When you start a start a new role in customer experience, one of the first things you’ll do is to establish how well-defined & managed the customer experience is. It’s easy to get bogged down in detail, so this week’s post aims to help us make an initial assessment (or review ongoing progress) of our customer journey. A good customer journey is like a decent meal, it contain a few key ingredients – four, in fact.
Mapped journeys – Knowing what your perfect customer experience looks like seems like a very obvious place to start. And yet many business still don’t have mapped customer journeys. Instead, they talk about what their product does, totally missing the fact that a product needs a consumer, and that consumer has expectations, emotions and needs.
Mapped customer journeys leads to process and ultimately a proactive engagement model (you guide your customers along your journey.)
Human interactions – No matter how technical and advanced your product or service, when you first push out something new, you need hands and eyes on the product to spot issues, glitches and missed opportunities. Human interaction with customers should not happen when something goes wrong (traditional customer service), but whenever their is an opportunity to add value (such as gathering feedback, educating and informing customers, changing behaviours and nurturing advocacy.)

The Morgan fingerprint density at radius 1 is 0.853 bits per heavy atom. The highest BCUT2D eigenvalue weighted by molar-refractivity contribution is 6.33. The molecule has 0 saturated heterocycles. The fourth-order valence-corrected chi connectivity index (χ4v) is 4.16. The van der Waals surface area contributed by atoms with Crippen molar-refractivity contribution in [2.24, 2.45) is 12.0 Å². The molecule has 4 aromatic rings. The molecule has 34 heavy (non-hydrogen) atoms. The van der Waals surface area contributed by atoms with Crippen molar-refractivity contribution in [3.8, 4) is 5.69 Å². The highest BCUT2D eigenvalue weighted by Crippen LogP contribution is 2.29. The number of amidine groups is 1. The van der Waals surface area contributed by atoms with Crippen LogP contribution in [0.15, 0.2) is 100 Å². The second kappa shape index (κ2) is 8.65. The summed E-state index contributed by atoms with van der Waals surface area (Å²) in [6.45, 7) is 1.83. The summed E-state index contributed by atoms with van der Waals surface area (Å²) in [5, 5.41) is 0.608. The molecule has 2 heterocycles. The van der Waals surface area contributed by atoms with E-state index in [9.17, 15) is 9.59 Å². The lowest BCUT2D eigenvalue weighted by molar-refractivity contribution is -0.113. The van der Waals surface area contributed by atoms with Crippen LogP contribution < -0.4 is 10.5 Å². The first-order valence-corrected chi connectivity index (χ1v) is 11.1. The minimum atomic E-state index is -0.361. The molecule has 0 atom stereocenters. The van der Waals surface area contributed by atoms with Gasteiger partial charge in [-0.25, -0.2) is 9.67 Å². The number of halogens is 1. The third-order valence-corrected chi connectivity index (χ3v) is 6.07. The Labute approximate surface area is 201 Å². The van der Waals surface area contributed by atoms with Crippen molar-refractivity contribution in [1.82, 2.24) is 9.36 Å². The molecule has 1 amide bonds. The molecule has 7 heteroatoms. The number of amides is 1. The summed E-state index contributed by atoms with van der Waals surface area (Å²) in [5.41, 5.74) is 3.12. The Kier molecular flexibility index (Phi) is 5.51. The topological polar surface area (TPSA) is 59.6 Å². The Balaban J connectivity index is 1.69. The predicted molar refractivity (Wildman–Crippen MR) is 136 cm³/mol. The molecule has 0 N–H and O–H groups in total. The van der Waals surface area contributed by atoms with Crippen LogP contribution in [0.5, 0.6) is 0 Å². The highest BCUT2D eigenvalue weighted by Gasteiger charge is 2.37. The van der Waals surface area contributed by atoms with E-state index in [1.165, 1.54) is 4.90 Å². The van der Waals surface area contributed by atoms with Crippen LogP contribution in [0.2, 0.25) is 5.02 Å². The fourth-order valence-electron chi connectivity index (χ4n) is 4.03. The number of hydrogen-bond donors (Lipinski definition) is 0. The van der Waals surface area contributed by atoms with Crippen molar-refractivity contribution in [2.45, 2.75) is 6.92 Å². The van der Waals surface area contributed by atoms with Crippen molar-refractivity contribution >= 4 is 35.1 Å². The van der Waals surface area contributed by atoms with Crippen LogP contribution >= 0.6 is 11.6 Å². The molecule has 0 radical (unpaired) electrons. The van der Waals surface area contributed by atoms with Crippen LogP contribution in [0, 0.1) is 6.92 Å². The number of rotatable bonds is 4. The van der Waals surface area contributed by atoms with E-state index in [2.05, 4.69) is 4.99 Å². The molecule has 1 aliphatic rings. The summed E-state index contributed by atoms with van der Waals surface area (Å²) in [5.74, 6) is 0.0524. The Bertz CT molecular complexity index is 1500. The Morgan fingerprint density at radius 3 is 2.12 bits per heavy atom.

Human interaction leads to well-defined skills matrices and ultimately expertise & mastery in the delivery of your product (every human interaction adds value.)
Tools – Not the stuff you keep in the shed for the occasional attempt at DIY, but the systems and programmes that support you in your service delivery! Having the right tools to track customer activity, capture customer feedback or bill customers is what powers your business. When considering tools, not only should you think about whether you have the right tools to do the job, but have they been set up correctly in order to expedite the task you got them for. Having a CRM system is not enough – too many companies misuse or underutilise the tools they pay for.
Tools leads to managed delivery and ultimately selective & measured automation (enriching the CX through choice on how to consume.)
Data – Data is such a critical ingredient. Without it, you make assumptions on your customer experience, and assumptions are always flawed. Data allows us to remove personal bias and take a scientific approach to the development of our journey and experience. Lack of early investment in capturing data, and ensuring that it is fully validated will always hold you back. Data scientists are our friends – use them to get your journey back on track.
Data leads to metrics and insight, and ultimately powers a Voice of the Customer mechanism to perpetually evolve your products and services to deliver delight to customers in the future.
It’s not a complicated recipe, but what is hard is getting the ingredients mixed together in the right & quantities. What makes this so hard is that there is no set receipt to follow (and I’m not just saying that to keep myself in a job!) So as a CX “chef”, you’ll just have to develop your own recipe from scratch!